History

The Highland Public Library originated as an offshoot of the Women’s Suffrage Campaign in 1915. A reading room for women had started during the Suffrage Campaign and later formed the nucleus of the library. It was chartered in 1915 as an association library. The library had a variety of locations between 1915 and 1920. It occupied space wherever there was room at the time someone’s home, a store, extra room in an office etc.

In 1920 the Board of Trustees began looking for a more permanent site for the library after being told by their landlord that the building they were currently in may not be available for another year and if it was the rent would probably go up $5.00 per month.  The library board of trustees was also looking for larger space to meet the growing demands of the library. The Highland Free Library purchased the former office building of Dr. Caspar Ganse from the Estate of Georgianna Rose Ganse for $2400.00. This building was on the corner of Main and Church directly across from the Ganse residence.
The library continued to grow and within a few years had outgrown its current space. In July of 1929 an offer was made by the Georgianna Rose Ganse Foundation to allow the library to use the former home of Dr. Caspar Ganse and his wife Mrs. Georgianna Rose Ganse rent free indefinitely if the library agreed to pay for all improvements needed to meet the requirements of the state. The renovated library opened in February 3, 1930. The library still owned the corner building and rented it to the American Legion from 1937 until 1944 when the Board of Trustees sold it for $2500.00.  In 1973 the members of the Ganse Foundation gave the Highland Free Library the building and property free and clear. The library remains in the building to this day.

The Highland Public Library has been through many changes in the seventy plus years it has occupied the building.  In 1948 a chimney fire destroyed the attic and top floor which.  Many of the books suffered water and smoke damage.  Estimates at the time placed the value of damaged materials around $6,000. Temporary quarters were found above the Empire SuperMarket on Main Street until Feb 20, 1950 when the renovations were complete. At the time of the fire, the library occupied only the first floor. The second floor was home to The Ganse Health Center which served the Town of Lloyd until the early seventies.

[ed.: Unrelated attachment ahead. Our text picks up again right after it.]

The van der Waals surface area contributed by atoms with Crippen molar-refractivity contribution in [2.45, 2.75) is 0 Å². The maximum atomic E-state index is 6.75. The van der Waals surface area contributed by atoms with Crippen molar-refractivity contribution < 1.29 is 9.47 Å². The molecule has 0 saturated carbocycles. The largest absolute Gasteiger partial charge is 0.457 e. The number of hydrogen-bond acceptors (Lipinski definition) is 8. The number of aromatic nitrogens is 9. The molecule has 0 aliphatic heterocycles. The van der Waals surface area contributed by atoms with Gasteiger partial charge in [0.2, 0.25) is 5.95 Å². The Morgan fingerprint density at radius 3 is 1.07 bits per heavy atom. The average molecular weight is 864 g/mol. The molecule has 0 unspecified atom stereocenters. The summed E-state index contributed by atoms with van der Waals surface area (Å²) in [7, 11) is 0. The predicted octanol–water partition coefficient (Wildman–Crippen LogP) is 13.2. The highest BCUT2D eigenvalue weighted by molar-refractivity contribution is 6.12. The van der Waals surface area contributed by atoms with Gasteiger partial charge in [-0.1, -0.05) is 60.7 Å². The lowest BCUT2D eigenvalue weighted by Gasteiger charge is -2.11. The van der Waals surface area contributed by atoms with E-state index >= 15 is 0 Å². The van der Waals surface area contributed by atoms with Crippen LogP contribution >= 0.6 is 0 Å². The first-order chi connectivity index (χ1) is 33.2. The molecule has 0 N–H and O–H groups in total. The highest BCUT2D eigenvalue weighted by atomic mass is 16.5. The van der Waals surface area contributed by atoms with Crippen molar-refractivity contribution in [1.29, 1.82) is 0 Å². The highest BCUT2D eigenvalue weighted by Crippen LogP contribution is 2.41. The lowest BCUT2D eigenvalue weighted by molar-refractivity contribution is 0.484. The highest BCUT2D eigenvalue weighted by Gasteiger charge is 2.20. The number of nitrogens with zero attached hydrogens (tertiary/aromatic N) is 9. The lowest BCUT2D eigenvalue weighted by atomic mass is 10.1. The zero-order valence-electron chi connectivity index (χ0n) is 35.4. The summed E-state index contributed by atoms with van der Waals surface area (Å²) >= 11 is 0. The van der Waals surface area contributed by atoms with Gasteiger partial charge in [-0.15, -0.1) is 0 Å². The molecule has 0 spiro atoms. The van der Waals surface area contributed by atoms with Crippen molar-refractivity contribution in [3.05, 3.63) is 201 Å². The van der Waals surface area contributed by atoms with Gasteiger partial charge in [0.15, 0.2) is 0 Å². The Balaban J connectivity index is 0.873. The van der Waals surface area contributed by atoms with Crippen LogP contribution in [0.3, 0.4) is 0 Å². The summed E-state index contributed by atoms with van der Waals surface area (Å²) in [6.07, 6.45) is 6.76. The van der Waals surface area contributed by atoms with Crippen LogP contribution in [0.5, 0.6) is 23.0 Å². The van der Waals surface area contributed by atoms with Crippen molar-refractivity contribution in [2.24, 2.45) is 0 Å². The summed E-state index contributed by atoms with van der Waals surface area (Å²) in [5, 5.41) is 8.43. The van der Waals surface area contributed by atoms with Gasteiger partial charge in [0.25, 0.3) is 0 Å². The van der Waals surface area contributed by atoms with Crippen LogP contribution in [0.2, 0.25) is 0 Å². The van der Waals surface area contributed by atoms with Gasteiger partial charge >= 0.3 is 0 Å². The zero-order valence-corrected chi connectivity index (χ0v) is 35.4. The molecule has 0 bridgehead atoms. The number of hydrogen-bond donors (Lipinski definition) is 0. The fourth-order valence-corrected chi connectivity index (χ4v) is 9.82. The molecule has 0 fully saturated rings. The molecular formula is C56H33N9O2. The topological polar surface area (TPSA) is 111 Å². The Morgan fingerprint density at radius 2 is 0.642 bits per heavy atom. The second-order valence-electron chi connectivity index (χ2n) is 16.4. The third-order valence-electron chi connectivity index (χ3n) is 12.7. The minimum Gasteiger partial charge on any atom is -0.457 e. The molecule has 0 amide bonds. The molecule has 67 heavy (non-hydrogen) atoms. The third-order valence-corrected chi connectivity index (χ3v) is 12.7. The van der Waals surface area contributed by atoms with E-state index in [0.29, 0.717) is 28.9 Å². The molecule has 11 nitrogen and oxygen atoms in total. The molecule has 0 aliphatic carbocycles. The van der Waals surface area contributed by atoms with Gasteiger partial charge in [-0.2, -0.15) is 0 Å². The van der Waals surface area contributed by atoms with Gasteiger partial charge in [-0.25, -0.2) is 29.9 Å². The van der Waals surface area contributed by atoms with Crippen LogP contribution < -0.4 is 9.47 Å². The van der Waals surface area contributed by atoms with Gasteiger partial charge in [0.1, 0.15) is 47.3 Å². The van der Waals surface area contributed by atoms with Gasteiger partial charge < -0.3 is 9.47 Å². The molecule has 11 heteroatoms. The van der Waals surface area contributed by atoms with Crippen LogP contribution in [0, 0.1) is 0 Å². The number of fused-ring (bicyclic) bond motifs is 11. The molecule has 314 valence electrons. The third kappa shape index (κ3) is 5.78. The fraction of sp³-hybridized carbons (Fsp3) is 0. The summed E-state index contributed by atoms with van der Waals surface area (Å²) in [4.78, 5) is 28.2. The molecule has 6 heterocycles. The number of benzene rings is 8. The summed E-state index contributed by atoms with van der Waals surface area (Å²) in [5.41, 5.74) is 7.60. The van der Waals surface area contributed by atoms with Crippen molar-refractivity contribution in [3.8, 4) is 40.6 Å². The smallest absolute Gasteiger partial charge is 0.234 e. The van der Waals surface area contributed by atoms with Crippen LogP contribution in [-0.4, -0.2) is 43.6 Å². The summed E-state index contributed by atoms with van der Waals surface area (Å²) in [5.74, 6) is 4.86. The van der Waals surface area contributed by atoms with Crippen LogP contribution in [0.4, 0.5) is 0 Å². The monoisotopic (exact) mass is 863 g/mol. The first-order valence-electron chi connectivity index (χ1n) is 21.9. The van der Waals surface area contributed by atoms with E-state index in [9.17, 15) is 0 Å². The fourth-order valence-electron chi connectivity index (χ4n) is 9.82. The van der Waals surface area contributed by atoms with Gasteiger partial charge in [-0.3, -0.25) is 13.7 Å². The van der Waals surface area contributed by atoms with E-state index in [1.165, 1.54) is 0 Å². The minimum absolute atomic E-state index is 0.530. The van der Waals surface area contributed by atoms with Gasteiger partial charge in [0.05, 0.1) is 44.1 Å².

The library needed to expand to meet the needs of a growing community. In 1974 the library underwent renovations to add a reading room, community room and additional usable space for library related activities.  The library also went from having one non-professional librarian to employing a full-time professional librarian and three part-time assistants.
Throughout the seventies and eighties the town historian occupied a space on the second floor of the building.  However as the library grew the space was needed by the library and the historian was forced to find a home in the Town Hall.
In 1983 the Highland Free Library approached the Clintondale Friends with the idea of a mini-branch in the restored 1811 Meetinghouse. It began with Carol Rankin, director at the time, bringing books out to the Meetinghouse one day a week.

In 1984 a story hour in Clintondale was added and a grant was awarded to expand the mini-branch into a full branch with its own permanent collection.  The Clintondale branch remains in the Meetinghouse and continues to grow and serve the population of Clintondale. In 1997 the Clintondale branch automated and began online circulation.
In 1986 the Highland Free library held a vote to become a school district library.  The proposition passed and Highland Public Library was established. Instead of serving only the population of the Town of Lloyd the library now served the entire Highland Central School District.

In 1988 the Highland Public Library became one of the first libraries in the Mid-Hudson Library System to automate.  
As technology changes the library continues to grow with the times offering computers for patrons to use for word processing Internet access or to access email The Highland Public Library subscribes to numerous databases accessible from home as well as in the library.

The programs offered have continued to grow and in addition to four weekly story hours, the library now hosts a monthly book discussion groups for adults; bi-weekly crafts at night for children; performers every summer and many other programs and services.

As the community grows so does the library. The simple reading room of 1915 has grown to include videos, DVDs, books on CD, books on tape, music CDs, toys, audiovisual kits and many other materials to meet the demands of the population served.